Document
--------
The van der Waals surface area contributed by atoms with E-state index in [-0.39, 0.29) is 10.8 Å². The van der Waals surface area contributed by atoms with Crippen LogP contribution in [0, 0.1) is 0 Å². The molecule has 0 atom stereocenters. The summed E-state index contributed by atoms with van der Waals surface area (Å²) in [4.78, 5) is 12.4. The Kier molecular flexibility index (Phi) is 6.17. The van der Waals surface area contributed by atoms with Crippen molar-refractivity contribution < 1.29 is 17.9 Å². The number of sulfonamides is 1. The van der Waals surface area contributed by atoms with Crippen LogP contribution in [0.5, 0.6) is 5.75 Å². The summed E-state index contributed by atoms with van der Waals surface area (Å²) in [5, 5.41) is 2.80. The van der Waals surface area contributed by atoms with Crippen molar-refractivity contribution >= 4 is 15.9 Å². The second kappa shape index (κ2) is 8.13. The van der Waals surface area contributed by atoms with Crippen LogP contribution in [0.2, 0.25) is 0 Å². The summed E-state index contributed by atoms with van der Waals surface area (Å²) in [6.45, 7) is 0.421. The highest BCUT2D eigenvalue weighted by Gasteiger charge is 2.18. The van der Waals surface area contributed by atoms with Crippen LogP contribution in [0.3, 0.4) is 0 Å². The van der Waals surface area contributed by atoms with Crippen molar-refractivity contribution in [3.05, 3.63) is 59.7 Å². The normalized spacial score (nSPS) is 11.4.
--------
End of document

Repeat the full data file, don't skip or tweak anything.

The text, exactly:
The van der Waals surface area contributed by atoms with E-state index in [-0.39, 0.29) is 10.8 Å². The van der Waals surface area contributed by atoms with Crippen LogP contribution in [0, 0.1) is 0 Å². The molecule has 0 atom stereocenters. The summed E-state index contributed by atoms with van der Waals surface area (Å²) in [4.78, 5) is 12.4. The Kier molecular flexibility index (Phi) is 6.17. The van der Waals surface area contributed by atoms with Crippen molar-refractivity contribution < 1.29 is 17.9 Å². The number of sulfonamides is 1. The van der Waals surface area contributed by atoms with Crippen LogP contribution in [0.5, 0.6) is 5.75 Å². The summed E-state index contributed by atoms with van der Waals surface area (Å²) in [5, 5.41) is 2.80. The van der Waals surface area contributed by atoms with Crippen molar-refractivity contribution >= 4 is 15.9 Å². The second kappa shape index (κ2) is 8.13. The van der Waals surface area contributed by atoms with Crippen LogP contribution in [0.2, 0.25) is 0 Å². The summed E-state index contributed by atoms with van der Waals surface area (Å²) in [6.45, 7) is 0.421. The highest BCUT2D eigenvalue weighted by Gasteiger charge is 2.18. The van der Waals surface area contributed by atoms with Crippen LogP contribution in [0.3, 0.4) is 0 Å². The van der Waals surface area contributed by atoms with Crippen molar-refractivity contribution in [3.05, 3.63) is 59.7 Å². The normalized spacial score (nSPS) is 11.4.